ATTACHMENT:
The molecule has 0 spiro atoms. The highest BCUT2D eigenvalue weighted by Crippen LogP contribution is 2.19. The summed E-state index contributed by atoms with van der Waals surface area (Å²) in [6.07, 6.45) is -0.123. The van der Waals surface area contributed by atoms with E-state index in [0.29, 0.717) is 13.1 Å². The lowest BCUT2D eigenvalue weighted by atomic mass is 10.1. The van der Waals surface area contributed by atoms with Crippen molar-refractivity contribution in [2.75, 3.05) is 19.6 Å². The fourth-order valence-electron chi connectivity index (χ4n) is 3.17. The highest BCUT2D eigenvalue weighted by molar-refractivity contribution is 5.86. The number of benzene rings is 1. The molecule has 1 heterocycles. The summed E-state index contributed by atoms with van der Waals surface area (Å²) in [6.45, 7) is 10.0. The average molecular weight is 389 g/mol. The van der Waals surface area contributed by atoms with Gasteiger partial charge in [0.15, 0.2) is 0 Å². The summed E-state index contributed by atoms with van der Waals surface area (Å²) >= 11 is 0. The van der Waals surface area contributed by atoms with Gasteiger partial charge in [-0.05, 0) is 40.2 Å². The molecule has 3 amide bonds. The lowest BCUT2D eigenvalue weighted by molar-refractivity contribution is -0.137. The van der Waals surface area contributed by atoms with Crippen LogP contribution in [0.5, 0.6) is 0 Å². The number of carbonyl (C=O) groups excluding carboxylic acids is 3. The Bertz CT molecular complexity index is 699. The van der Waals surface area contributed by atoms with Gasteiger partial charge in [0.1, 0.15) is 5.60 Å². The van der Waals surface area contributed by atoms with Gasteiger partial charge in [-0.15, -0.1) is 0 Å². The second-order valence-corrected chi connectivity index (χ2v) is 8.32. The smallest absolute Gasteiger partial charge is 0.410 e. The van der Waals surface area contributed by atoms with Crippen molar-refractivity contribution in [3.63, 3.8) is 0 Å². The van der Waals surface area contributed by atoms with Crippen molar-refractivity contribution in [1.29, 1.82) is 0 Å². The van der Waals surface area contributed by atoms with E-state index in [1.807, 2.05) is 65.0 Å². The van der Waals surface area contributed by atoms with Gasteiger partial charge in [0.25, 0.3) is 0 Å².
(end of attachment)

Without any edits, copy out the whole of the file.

The molecule has 0 spiro atoms. The highest BCUT2D eigenvalue weighted by Crippen LogP contribution is 2.19. The summed E-state index contributed by atoms with van der Waals surface area (Å²) in [6.07, 6.45) is -0.123. The van der Waals surface area contributed by atoms with E-state index in [0.29, 0.717) is 13.1 Å². The lowest BCUT2D eigenvalue weighted by atomic mass is 10.1. The van der Waals surface area contributed by atoms with Crippen molar-refractivity contribution in [2.75, 3.05) is 19.6 Å². The fourth-order valence-electron chi connectivity index (χ4n) is 3.17. The highest BCUT2D eigenvalue weighted by molar-refractivity contribution is 5.86. The number of benzene rings is 1. The molecule has 1 heterocycles. The summed E-state index contributed by atoms with van der Waals surface area (Å²) in [6.45, 7) is 10.0. The average molecular weight is 389 g/mol. The van der Waals surface area contributed by atoms with Gasteiger partial charge in [0.15, 0.2) is 0 Å². The summed E-state index contributed by atoms with van der Waals surface area (Å²) >= 11 is 0. The van der Waals surface area contributed by atoms with Gasteiger partial charge in [-0.05, 0) is 40.2 Å². The molecule has 3 amide bonds. The lowest BCUT2D eigenvalue weighted by molar-refractivity contribution is -0.137. The van der Waals surface area contributed by atoms with Crippen LogP contribution in [0.5, 0.6) is 0 Å². The number of carbonyl (C=O) groups excluding carboxylic acids is 3. The Bertz CT molecular complexity index is 699. The van der Waals surface area contributed by atoms with Gasteiger partial charge in [0.1, 0.15) is 5.60 Å². The van der Waals surface area contributed by atoms with Gasteiger partial charge in [-0.15, -0.1) is 0 Å². The second-order valence-corrected chi connectivity index (χ2v) is 8.32. The smallest absolute Gasteiger partial charge is 0.410 e. The van der Waals surface area contributed by atoms with Crippen molar-refractivity contribution in [3.63, 3.8) is 0 Å². The van der Waals surface area contributed by atoms with Crippen molar-refractivity contribution in [1.29, 1.82) is 0 Å². The van der Waals surface area contributed by atoms with E-state index in [1.807, 2.05) is 65.0 Å². The van der Waals surface area contributed by atoms with Gasteiger partial charge in [0.25, 0.3) is 0 Å².